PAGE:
There’s little company in the frozen wastes of Fade to Silence. The world as we know it has been lost to an eternal winter, and a harsh landscape of ice and snow now smothers the Earth. The post-apocalypse is a lonely place. With most of the population dead, it’s difficult to find any survivors, let alone one who can lighten the mood with a casual chit-chat.
And so developer Black Forest Games has been kind enough to provide a conversationalist to fill the long winter silences. As you scavenge in the deadly tundra, you’ll be joined by a floating Eldritch monster who is happy to exchange a few words. But don’t be too relieved. Instead of helping you in these desperate times, this godlike entity mocks and berates you – not exactly the best company if you’re after a morale boost.
“It’s the essence of evil,” Hans-Jörg Knabel, head of story at Black Forest, says. “It’s attempting to destroy the entire world by taking it over with corruption. It tries to turn every being to its side, taking over the bodies of the living and the dead, as well as nature itself. It tries to create its own ideal world, and views its corruption as beautiful, almost divine.”
You are Ash, a survivor of the apocalypse who, besides entertaining the essence of evil, is tasked with building a refuge. You need to scavenge for resources, craft items, and navigate the surrounding landscape even as it swarms with other corrupted, tentacled monsters.
However, the creature that follows you around is not like the others. Black Forest has named this demon the Inner Voice, a ghostly entity who is always ready to chat, whether you like it or not. It questions your skill, quietly discourages you from certain tasks, and goads you into conflict. “The Inner Voice is quiet, insidious,” Knabel says. “Its suggestions at first sound almost reasonable, and even kind. There’s always something that’s not quite right, though, something awful that breaks through when Ash displeases him.
“It attempts to appeal to Ash’s lesser nature, but when he does give in – by running away, or abandoning a mission – the Inner Voice immediately mocks him. While never loud, it’s scornful and angry when things don’t go its way. It is, by turns, like a petulant child, an emotionally abusive partner, or a displeased overlord.”
The Inner Voice is reminiscent of other ever-present characters in games, like Atlas’s dubious instructions over BioShock’s fuzzy radio, or GLaDOS’s relentless sassy commentary in Portal. These characters are a vital part of your journey even if, to them, you are only a small part of a wider plan.
It’s a powerful dynamic between two characters, and, in the best games, a personal relationship can form, especially if that other voice has been with you since the very beginning. “The game starts with him floating over you,” says product manager Mischa Strecker. “He says he’s not finished with you yet. You wake up and you start the game in a completely ruined camp, and everything’s burning.”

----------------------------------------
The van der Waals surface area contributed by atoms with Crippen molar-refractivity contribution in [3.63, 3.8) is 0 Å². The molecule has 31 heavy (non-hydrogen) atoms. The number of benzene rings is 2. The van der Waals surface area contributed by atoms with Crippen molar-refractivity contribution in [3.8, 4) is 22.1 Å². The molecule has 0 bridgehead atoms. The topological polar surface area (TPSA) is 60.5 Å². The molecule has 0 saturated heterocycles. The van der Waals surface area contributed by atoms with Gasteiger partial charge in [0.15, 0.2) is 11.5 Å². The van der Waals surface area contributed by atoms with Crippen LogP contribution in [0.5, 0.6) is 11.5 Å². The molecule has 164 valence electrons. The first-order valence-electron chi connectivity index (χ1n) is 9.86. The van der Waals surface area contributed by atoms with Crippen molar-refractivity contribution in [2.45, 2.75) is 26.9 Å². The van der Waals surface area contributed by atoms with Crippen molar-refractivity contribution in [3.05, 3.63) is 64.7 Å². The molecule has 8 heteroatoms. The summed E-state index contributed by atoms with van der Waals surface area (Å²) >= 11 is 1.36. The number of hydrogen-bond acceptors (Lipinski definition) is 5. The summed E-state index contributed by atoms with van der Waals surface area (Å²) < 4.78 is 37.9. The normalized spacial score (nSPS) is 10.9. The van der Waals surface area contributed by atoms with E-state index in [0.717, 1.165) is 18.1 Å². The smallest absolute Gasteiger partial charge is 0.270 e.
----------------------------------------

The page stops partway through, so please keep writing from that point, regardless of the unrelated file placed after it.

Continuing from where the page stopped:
The landscape is full of Eldritch creatures which are a gross mix of teeth and tentacles. They gather in nests which you must eradicate, and only when the threat is gone can you scavenge and loot to your frozen heart’s content. And you can always rely on your ghostly BFF to give his opinion as you explore.
“It comments on the situation you are in,” Strecker says. “Like, when a blizzard is coming it says, ‘Only the weak seek shelter. The tough ones press on.’ It always tries to get you into dangerous situations. It’s your decision if you trust it or not. Sometimes it gives good advice, sometimes it has really bad advice, but most of the time it just mocks you.”
Black Forest had a particular design in mind to make the Inner Voice stand out among the other freaky tentacle-things roaming the winterscape. The team first envisioned it overshadowing Ash’s face when it spoke, but then decided to have the creature manifest as a ghostly apparition.
“Visually speaking, the Inner Voice had to convey an intrusive and dark evil appearing and disappearing like a ghost,” creative director Jean-Marc Haessig says. “As the creature interacts with Ash only by speaking to him, we intentionally removed its arms and legs, keeping only a vague body made of floating pieces of a dark cloak that dissolve like a dark fire or ashes. Whenever it appears during the story, it floats around Ash very closely, in wicked dancing motion. We wanted it to feel insidious, harassing and manipulating Ash’s mind.”
The Inner Voice’s commentary includes both sassy remarks and snarky quips, but there are moments when a comment can cut a little too deep: “Just walk away and die. You don’t need company for that.” It slowly chips away at your morale, always urging you to give up and lose hope – a constant reminder that when trying to survive in the apocalypse, death is always with you.
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When the silence is deafening, it’s difficult to ignore the loudest voice. The Inner Voice is an effective antagonist because it’s part of Ash. And just like Atlas, Andrew Ryan, or GLaDOS, it’s the ones who know you best that can hurt you the most.